The mightiest of the Flan tribes of the Bright Lands, the Sulmi also harbored the greatest ambition. Claiming the central, most sheltered and fertile portions of the grassland, they were already well on the way to forming a mighty nation when the children of Caerdiralor emerged from their hidden sanctuaries to offer them long-hidden secrets. The Sulmi eagerly embraced the newcomers’ teachings. Quickly mastering these new disciplines, they abandoned the trappings of their traditional lives, building great temples and cities where once only wild flowers grew. Their greatest achievement – Utaa – became their capital city and the preeminent settlement throughout the entire region.
The Rise and Fall of Sulm
Two millennia ago, several Flan civilizations rose from barbarism in the arid grasslands that once carpeted the region. The greatest of these nations was Sulm. Here, the Flan learned the secrets of agriculture, ironwork, and engineering, founded great cities, and raised majestic temples to their gods.
At first a force for good, the Sulmites delved into ancient lore and declined as a people, embracing evil and conquest. In a series of swift, hard-fought campaigns, Sulm’s neighbor states (Ronhas, Durha, Rhugha, and Truun) fell before the might of her iron-shod hosts. Continued aggression brought open warfare with an implacable enemy—Itar. One by one, the other kingdoms fell before Sulm’s might until her last rival, Itar, was defeated in a cataclysmic battle.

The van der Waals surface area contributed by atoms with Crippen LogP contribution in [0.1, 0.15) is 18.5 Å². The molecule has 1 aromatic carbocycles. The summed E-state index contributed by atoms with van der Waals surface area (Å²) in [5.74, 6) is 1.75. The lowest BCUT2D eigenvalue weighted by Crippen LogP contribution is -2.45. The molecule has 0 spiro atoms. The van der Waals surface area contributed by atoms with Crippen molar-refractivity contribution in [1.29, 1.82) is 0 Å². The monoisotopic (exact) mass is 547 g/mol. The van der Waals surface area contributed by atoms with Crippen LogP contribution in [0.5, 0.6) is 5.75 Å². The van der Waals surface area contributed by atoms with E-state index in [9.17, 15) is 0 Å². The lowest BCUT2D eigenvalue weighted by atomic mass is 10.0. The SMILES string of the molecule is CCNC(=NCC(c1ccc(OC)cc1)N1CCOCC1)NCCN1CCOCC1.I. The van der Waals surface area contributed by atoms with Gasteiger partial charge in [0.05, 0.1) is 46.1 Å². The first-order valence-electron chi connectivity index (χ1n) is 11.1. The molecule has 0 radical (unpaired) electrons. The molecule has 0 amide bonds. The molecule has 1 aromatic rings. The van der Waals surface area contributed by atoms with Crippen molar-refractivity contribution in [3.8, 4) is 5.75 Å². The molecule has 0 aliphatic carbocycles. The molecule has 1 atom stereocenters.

With Itar’s destruction, the entire region fell under Sulmish hegemony. Her people grew proud and her leaders corrupt and arrogant as wealth and tribute poured into the great temple-city capital, Utaa, seat of Sulmish rule. Sulmish society stagnated for centuries as decadence and evil grew into the hearts of her people; simultaneously tendrils of insurrection crept among the subjugated folk of the hinterlands.
For all its might and wisdom, doom came suddenly to Sulm. The nation’s rulers, desperate to stem the rising tide of civil unrest and rebellion, delved too deeply into the poisonous wellspring from which their civilization had sprung. The last of Sulm’s rulers, an ambitious and undoubtedly mad sorcerer named Shattados, cried out to the Lords of Evil for aid and received a whispered promise in exchange. His divine patron, Tharizdun, granted Shattados a powerful magic artifact, the Scorpion Crown, that would allow him total control over his subjects. The greedy overlord thrust the crown upon his head and brought doom to the entire region
In turn, Sulm fell, though not by the force of an external adversary but through the folly of its rulers. Sulm’s last ruler, Shattados, called upon his dark gods to grant him a gift to combat the rising tide of civil unrest sweeping Sulm’s conquered dominions. Within a day, Sulm had fallen. Shattados’ gift had come with a terrible curse that transformed his subjects into hideously deformed creatures sharing the characteristics of scorpions and humans.
The Crown’s fell curse initiated an agonizing transformation in Sulm’s citizens, who found themselves transforming into hideous “manscorpions,” half-breed wretches magically bound to the wearer of the Scorpion Crown.
Within a decade the grasslands were dead, withered into nothingness by an unnatural heat that yet plagues the region or scoured from the face of Oerth by violent and prolonged storms sweeping in from the Gearnat. The small pockets of vegetation surviving these twin perils were finally buried beneath an insidious, unstoppable tide of sand issuing like a cancer from the cities and holy places of the fallen Sulmites. Soon the curse took hold throughout the area, and what had once been called Sulm became the Bright Desert.
And somewhere, deep within the darkest recesses of the Lower Planes, Tharizdun chuckled softly to himself.